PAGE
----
“If he would have been alone, he would have been dead,” Police Chief John Lane told reporters. “That’s how dangerous this stuff is.” Green is fine today, but it is an event he will never forget. It was just a tiny bit of the fentanyl drug that sent Green into an overdose, and it takes much less to do this to a dog. The K-9 police dogs are at high risk for possible drug overdoses because unlike humans, they sniff their way through everything. Even if they didn’t sniff the drug, they could absorb the drug through their paws.
A detective who trains dogs for the Broward County, Florida, Sheriff’s Office, Andy Weiman, found one of his dogs “listless” following a search they had just come from at a building that was a suspected “drug house.” The German shorthaired pointer named Primus had gone through the house with two of Weiman’s other dogs. He rushed all three dogs to the vet where they were all given the drug naloxone and recovered quickly, reports Lancaster Online News.
Weiman believes the dogs either inhaled the drug or touched such a small amount of fentanyl that the handlers didn’t see it. The amount of fentanyl to cause an overdose in dogs is equivalent to “two or three granules of sand,” said Weiman. The dogs could have even stepped on a small amount of fentanyl, absorbing it through their paws.
According to Lancaster Online News, ” Symptoms of opioid exposure in dogs, as with humans, include sedation, pinpoint pupils, vomiting, stumbling and a slow respiratory rate,” said Dr. Martha Smith-Blackmore, who is a veterinarian and adjunct professor at Tufts University. Blackmore also said that “just like people, dogs can require multiple doses of naloxone to reverse an overdose.”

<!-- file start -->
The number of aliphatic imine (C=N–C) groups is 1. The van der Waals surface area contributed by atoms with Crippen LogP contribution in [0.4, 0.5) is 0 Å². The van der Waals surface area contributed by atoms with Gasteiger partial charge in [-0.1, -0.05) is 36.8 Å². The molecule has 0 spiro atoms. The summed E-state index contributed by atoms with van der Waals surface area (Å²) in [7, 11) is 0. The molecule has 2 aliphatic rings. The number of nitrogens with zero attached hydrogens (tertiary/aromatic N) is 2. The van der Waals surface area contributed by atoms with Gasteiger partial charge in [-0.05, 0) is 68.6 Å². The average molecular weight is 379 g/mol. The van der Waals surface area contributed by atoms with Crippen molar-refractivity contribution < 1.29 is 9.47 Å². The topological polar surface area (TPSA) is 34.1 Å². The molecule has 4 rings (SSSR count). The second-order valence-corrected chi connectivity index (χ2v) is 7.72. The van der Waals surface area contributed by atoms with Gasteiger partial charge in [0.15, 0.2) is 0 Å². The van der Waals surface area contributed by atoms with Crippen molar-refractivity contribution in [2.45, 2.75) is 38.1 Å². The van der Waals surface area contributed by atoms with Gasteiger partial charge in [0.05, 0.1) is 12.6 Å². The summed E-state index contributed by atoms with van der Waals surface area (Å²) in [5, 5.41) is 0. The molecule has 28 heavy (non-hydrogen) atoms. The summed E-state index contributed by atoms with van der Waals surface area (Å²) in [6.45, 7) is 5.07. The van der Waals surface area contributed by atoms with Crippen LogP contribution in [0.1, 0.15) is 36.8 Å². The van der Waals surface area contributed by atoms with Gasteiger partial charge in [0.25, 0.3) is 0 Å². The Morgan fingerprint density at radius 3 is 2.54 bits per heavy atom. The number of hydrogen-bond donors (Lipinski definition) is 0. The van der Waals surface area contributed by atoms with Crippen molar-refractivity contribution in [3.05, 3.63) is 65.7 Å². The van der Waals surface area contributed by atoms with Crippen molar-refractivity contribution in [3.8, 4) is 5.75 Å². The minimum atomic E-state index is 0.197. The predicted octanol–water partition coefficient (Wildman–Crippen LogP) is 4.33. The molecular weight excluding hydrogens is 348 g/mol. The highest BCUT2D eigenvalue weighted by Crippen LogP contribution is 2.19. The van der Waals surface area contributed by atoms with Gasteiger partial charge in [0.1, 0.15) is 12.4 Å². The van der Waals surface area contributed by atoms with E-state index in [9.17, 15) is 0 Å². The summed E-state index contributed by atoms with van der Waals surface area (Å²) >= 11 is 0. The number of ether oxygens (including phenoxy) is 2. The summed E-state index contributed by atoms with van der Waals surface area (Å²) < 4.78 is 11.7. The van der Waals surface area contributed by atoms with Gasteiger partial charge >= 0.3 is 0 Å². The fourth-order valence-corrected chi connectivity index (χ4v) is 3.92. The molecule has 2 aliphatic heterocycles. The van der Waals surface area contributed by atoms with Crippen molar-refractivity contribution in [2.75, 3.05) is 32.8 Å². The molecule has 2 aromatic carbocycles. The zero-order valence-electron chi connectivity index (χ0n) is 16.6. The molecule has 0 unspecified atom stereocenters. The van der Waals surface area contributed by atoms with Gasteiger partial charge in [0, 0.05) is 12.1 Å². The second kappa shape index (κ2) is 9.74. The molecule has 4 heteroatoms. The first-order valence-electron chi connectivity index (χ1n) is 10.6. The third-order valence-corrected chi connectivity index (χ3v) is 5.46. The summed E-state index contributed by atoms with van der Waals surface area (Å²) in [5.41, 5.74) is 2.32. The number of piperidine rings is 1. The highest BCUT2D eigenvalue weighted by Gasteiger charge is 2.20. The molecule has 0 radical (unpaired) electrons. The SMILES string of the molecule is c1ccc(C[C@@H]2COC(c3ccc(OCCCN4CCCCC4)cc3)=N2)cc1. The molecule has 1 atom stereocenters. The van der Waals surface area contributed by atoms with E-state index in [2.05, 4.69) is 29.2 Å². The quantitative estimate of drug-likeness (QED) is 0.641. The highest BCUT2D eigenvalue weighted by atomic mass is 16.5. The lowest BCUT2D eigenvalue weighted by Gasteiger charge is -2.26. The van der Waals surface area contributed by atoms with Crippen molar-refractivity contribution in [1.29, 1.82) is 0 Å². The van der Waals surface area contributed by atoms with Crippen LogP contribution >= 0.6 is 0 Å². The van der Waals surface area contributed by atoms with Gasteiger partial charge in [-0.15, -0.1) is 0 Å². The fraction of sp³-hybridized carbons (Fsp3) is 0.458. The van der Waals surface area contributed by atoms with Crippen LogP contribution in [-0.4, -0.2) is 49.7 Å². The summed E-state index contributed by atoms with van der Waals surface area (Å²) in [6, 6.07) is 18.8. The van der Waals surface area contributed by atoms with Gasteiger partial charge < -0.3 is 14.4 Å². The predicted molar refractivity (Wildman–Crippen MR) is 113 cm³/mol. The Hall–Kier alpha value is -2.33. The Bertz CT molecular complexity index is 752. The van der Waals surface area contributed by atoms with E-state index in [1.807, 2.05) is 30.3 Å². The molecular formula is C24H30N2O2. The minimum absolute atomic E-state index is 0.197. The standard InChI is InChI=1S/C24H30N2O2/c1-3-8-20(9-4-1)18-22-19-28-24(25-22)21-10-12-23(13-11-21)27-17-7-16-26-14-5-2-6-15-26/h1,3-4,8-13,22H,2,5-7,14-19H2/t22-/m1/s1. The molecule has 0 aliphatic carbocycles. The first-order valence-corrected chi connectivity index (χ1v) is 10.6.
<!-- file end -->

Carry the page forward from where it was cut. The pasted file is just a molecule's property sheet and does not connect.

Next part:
Law enforcement K-9 handlers are receiving training on how to administer the drug naloxone to their dogs using the nasal spray form of the drug in Greenville County, South Carolina. This is something happening across the nation to protect the dogs used in law enforcement. Dogs are even more at risk than humans, because of their size, said Brian Foley, who is the deputy chief in Hartford, Conn. Foley knows first hand of the dangers of fentanyl as 11 members of the city’s SWAT team were exposed to a mix of the drugs fentanyl and heroin back in September, sending them all to the hospital.
Police in Hartford, Connecticut, have been carrying naloxone for their K-9 dogs since the first of the year and neighboring Massachusetts armed their state police with naloxone for their dogs back in March. The use of human naloxone for specific police dogs is OK’d by the Food and Drug Administration with a prescription from a veterinarian, reports the Lancaster News.
The drug overdoses in this nation are at epidemic proportions. In the states of Massauchettes, Ohio, Pennsylvania, and New Hampshire, the law enforcement’s encounter with fentanyl has gone up 500 percent from the year 2014 to the year 2015. According to ABC News, the almost 2,000 opioid deaths in Massachusetts for the year 2016 is evidence that the fentanyl dangers are on the rise. There are no stats no of on the dogs that have overdosed or died from these drugs, but many counties in the nation have a story about an ill-fated encounter with drugs for a canine friend.
[Featured Image by Charles Krupa/AP Images]